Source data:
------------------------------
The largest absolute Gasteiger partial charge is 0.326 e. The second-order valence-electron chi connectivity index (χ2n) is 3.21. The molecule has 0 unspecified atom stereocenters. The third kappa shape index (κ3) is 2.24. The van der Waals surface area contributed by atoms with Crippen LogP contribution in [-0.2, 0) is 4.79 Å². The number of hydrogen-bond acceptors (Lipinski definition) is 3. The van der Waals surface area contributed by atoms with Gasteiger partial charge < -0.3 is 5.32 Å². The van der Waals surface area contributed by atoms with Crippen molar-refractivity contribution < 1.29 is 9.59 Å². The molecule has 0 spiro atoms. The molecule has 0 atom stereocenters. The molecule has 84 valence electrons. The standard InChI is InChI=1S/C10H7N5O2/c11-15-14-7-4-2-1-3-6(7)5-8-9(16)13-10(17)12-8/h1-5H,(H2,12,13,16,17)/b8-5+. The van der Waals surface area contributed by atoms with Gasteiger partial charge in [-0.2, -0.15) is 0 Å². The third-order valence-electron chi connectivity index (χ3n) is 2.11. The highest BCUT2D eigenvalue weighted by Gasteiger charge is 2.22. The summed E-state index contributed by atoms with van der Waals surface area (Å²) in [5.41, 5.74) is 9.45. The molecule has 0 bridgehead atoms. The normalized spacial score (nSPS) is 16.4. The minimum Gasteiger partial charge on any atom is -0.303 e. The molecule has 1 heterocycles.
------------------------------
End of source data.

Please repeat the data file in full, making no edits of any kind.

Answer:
The largest absolute Gasteiger partial charge is 0.326 e. The second-order valence-electron chi connectivity index (χ2n) is 3.21. The molecule has 0 unspecified atom stereocenters. The third kappa shape index (κ3) is 2.24. The van der Waals surface area contributed by atoms with Crippen LogP contribution in [-0.2, 0) is 4.79 Å². The number of hydrogen-bond acceptors (Lipinski definition) is 3. The van der Waals surface area contributed by atoms with Gasteiger partial charge < -0.3 is 5.32 Å². The van der Waals surface area contributed by atoms with Crippen molar-refractivity contribution < 1.29 is 9.59 Å². The molecule has 0 spiro atoms. The molecule has 0 atom stereocenters. The molecule has 84 valence electrons. The standard InChI is InChI=1S/C10H7N5O2/c11-15-14-7-4-2-1-3-6(7)5-8-9(16)13-10(17)12-8/h1-5H,(H2,12,13,16,17)/b8-5+. The van der Waals surface area contributed by atoms with Gasteiger partial charge in [-0.2, -0.15) is 0 Å². The third-order valence-electron chi connectivity index (χ3n) is 2.11. The highest BCUT2D eigenvalue weighted by Gasteiger charge is 2.22. The summed E-state index contributed by atoms with van der Waals surface area (Å²) in [5.41, 5.74) is 9.45. The molecule has 0 bridgehead atoms. The normalized spacial score (nSPS) is 16.4. The minimum Gasteiger partial charge on any atom is -0.303 e. The molecule has 1 heterocycles.